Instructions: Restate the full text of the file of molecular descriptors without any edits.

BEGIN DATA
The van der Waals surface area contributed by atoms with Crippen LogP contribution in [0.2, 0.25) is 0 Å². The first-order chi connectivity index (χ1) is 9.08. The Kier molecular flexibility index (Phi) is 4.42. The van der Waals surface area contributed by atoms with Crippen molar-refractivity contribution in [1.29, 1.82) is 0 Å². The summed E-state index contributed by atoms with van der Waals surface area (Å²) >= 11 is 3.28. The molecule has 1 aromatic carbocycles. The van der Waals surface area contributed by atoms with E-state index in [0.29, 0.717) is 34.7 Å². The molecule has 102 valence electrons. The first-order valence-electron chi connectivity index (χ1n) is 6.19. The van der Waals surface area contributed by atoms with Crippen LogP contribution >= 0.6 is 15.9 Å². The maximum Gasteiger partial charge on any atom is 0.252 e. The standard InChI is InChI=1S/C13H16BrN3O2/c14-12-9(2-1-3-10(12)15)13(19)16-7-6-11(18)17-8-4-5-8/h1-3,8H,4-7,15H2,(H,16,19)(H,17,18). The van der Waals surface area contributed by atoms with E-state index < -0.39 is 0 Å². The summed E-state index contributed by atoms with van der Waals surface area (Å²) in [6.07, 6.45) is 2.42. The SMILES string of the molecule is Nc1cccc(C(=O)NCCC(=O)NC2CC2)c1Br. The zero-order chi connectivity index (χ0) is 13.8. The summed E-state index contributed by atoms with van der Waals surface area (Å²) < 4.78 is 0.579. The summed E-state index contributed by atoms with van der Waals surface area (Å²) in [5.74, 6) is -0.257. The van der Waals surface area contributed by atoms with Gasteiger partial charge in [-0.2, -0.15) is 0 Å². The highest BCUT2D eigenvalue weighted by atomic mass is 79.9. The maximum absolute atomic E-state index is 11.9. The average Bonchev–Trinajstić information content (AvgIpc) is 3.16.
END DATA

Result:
The van der Waals surface area contributed by atoms with Crippen LogP contribution in [0.2, 0.25) is 0 Å². The first-order chi connectivity index (χ1) is 9.08. The Kier molecular flexibility index (Phi) is 4.42. The van der Waals surface area contributed by atoms with Crippen molar-refractivity contribution in [1.29, 1.82) is 0 Å². The summed E-state index contributed by atoms with van der Waals surface area (Å²) >= 11 is 3.28. The molecule has 1 aromatic carbocycles. The van der Waals surface area contributed by atoms with E-state index in [0.29, 0.717) is 34.7 Å². The molecule has 102 valence electrons. The first-order valence-electron chi connectivity index (χ1n) is 6.19. The van der Waals surface area contributed by atoms with Crippen LogP contribution >= 0.6 is 15.9 Å². The maximum Gasteiger partial charge on any atom is 0.252 e. The standard InChI is InChI=1S/C13H16BrN3O2/c14-12-9(2-1-3-10(12)15)13(19)16-7-6-11(18)17-8-4-5-8/h1-3,8H,4-7,15H2,(H,16,19)(H,17,18). The van der Waals surface area contributed by atoms with E-state index < -0.39 is 0 Å². The summed E-state index contributed by atoms with van der Waals surface area (Å²) in [6.07, 6.45) is 2.42. The SMILES string of the molecule is Nc1cccc(C(=O)NCCC(=O)NC2CC2)c1Br. The zero-order chi connectivity index (χ0) is 13.8. The summed E-state index contributed by atoms with van der Waals surface area (Å²) < 4.78 is 0.579. The summed E-state index contributed by atoms with van der Waals surface area (Å²) in [5.74, 6) is -0.257. The van der Waals surface area contributed by atoms with Gasteiger partial charge in [-0.2, -0.15) is 0 Å². The highest BCUT2D eigenvalue weighted by atomic mass is 79.9. The maximum absolute atomic E-state index is 11.9. The average Bonchev–Trinajstić information content (AvgIpc) is 3.16.